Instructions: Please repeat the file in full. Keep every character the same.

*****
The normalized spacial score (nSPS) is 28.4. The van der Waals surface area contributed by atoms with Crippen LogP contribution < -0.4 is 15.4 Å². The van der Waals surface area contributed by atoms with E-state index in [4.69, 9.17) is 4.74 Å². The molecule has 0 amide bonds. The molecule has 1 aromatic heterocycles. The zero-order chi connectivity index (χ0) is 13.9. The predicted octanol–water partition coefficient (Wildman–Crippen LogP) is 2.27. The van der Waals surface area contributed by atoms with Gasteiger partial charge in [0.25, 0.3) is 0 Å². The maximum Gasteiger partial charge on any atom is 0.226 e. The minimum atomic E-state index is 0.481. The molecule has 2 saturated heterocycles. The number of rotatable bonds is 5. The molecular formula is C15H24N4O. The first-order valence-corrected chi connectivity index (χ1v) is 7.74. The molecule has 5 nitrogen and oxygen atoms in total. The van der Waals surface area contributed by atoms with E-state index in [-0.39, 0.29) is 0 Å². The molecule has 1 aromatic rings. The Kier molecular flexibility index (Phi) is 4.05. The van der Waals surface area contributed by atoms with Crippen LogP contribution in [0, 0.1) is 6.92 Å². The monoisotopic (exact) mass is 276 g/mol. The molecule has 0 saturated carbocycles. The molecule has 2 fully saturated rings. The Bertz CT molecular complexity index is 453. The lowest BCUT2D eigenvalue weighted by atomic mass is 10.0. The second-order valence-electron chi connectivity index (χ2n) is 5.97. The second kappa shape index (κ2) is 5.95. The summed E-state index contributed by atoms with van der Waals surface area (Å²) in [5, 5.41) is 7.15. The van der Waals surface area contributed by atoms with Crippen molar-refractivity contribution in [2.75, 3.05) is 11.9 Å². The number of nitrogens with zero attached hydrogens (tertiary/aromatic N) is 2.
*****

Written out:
The normalized spacial score (nSPS) is 28.4. The van der Waals surface area contributed by atoms with Crippen LogP contribution < -0.4 is 15.4 Å². The van der Waals surface area contributed by atoms with E-state index in [4.69, 9.17) is 4.74 Å². The molecule has 0 amide bonds. The molecule has 1 aromatic heterocycles. The zero-order chi connectivity index (χ0) is 13.9. The predicted octanol–water partition coefficient (Wildman–Crippen LogP) is 2.27. The van der Waals surface area contributed by atoms with Gasteiger partial charge in [0.25, 0.3) is 0 Å². The maximum Gasteiger partial charge on any atom is 0.226 e. The minimum atomic E-state index is 0.481. The molecule has 2 saturated heterocycles. The number of rotatable bonds is 5. The molecular formula is C15H24N4O. The first-order valence-corrected chi connectivity index (χ1v) is 7.74. The molecule has 5 nitrogen and oxygen atoms in total. The van der Waals surface area contributed by atoms with E-state index in [-0.39, 0.29) is 0 Å². The molecule has 1 aromatic rings. The Kier molecular flexibility index (Phi) is 4.05. The van der Waals surface area contributed by atoms with Crippen LogP contribution in [0, 0.1) is 6.92 Å². The monoisotopic (exact) mass is 276 g/mol. The molecule has 0 saturated carbocycles. The molecule has 2 fully saturated rings. The Bertz CT molecular complexity index is 453. The lowest BCUT2D eigenvalue weighted by atomic mass is 10.0. The second-order valence-electron chi connectivity index (χ2n) is 5.97. The second kappa shape index (κ2) is 5.95. The summed E-state index contributed by atoms with van der Waals surface area (Å²) in [5, 5.41) is 7.15. The van der Waals surface area contributed by atoms with Crippen molar-refractivity contribution in [2.75, 3.05) is 11.9 Å². The number of nitrogens with zero attached hydrogens (tertiary/aromatic N) is 2.